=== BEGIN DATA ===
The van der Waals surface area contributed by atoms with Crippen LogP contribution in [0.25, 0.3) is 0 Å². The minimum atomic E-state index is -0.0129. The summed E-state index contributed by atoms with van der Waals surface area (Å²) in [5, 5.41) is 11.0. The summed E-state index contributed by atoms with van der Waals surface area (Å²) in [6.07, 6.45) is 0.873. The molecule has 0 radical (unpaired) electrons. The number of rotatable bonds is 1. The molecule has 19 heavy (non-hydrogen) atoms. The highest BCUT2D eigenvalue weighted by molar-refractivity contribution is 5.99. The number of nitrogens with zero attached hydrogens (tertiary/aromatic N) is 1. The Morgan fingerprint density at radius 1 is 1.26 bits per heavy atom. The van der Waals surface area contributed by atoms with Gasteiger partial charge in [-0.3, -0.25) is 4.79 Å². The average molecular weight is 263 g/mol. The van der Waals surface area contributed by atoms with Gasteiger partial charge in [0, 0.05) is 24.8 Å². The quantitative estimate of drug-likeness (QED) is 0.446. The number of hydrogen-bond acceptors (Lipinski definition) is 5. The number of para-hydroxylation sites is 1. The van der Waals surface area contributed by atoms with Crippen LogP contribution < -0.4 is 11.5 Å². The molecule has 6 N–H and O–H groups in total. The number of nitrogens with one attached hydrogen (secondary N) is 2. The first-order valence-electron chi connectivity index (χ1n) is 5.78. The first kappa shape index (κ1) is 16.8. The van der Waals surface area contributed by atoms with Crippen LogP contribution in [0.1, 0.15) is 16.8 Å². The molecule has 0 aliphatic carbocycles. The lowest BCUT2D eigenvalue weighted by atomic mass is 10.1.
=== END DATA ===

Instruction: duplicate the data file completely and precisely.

The van der Waals surface area contributed by atoms with Crippen LogP contribution in [0.25, 0.3) is 0 Å². The minimum atomic E-state index is -0.0129. The summed E-state index contributed by atoms with van der Waals surface area (Å²) in [5, 5.41) is 11.0. The summed E-state index contributed by atoms with van der Waals surface area (Å²) in [6.07, 6.45) is 0.873. The molecule has 0 radical (unpaired) electrons. The number of rotatable bonds is 1. The molecule has 19 heavy (non-hydrogen) atoms. The highest BCUT2D eigenvalue weighted by molar-refractivity contribution is 5.99. The number of nitrogens with zero attached hydrogens (tertiary/aromatic N) is 1. The Morgan fingerprint density at radius 1 is 1.26 bits per heavy atom. The van der Waals surface area contributed by atoms with Gasteiger partial charge in [-0.3, -0.25) is 4.79 Å². The average molecular weight is 263 g/mol. The van der Waals surface area contributed by atoms with Gasteiger partial charge in [0, 0.05) is 24.8 Å². The quantitative estimate of drug-likeness (QED) is 0.446. The number of hydrogen-bond acceptors (Lipinski definition) is 5. The number of para-hydroxylation sites is 1. The van der Waals surface area contributed by atoms with Crippen LogP contribution < -0.4 is 11.5 Å². The molecule has 6 N–H and O–H groups in total. The number of nitrogens with one attached hydrogen (secondary N) is 2. The first-order valence-electron chi connectivity index (χ1n) is 5.78. The first kappa shape index (κ1) is 16.8. The van der Waals surface area contributed by atoms with Crippen LogP contribution in [0.1, 0.15) is 16.8 Å². The molecule has 0 aliphatic carbocycles. The lowest BCUT2D eigenvalue weighted by atomic mass is 10.1.